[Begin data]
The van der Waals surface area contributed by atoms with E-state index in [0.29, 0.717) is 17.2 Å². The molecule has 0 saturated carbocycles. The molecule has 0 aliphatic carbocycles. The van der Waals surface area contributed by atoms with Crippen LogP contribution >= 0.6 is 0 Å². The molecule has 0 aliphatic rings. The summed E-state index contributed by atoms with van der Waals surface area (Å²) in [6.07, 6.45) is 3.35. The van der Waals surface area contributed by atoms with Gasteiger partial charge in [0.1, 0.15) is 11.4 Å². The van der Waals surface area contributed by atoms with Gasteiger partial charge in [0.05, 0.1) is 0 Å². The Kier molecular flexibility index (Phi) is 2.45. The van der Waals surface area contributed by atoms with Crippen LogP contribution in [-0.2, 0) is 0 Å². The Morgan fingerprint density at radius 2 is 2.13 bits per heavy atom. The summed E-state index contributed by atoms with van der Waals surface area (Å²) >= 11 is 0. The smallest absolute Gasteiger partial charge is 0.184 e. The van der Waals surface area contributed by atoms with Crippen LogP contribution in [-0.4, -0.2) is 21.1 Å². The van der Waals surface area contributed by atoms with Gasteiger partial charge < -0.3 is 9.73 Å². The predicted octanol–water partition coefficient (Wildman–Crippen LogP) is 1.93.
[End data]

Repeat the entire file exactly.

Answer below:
The van der Waals surface area contributed by atoms with E-state index in [0.29, 0.717) is 17.2 Å². The molecule has 0 saturated carbocycles. The molecule has 0 aliphatic carbocycles. The van der Waals surface area contributed by atoms with Crippen LogP contribution >= 0.6 is 0 Å². The molecule has 0 aliphatic rings. The summed E-state index contributed by atoms with van der Waals surface area (Å²) in [6.07, 6.45) is 3.35. The van der Waals surface area contributed by atoms with Gasteiger partial charge in [0.1, 0.15) is 11.4 Å². The van der Waals surface area contributed by atoms with Gasteiger partial charge in [0.05, 0.1) is 0 Å². The Kier molecular flexibility index (Phi) is 2.45. The van der Waals surface area contributed by atoms with Crippen LogP contribution in [-0.2, 0) is 0 Å². The Morgan fingerprint density at radius 2 is 2.13 bits per heavy atom. The summed E-state index contributed by atoms with van der Waals surface area (Å²) >= 11 is 0. The smallest absolute Gasteiger partial charge is 0.184 e. The van der Waals surface area contributed by atoms with Crippen LogP contribution in [-0.4, -0.2) is 21.1 Å². The van der Waals surface area contributed by atoms with Gasteiger partial charge < -0.3 is 9.73 Å². The predicted octanol–water partition coefficient (Wildman–Crippen LogP) is 1.93.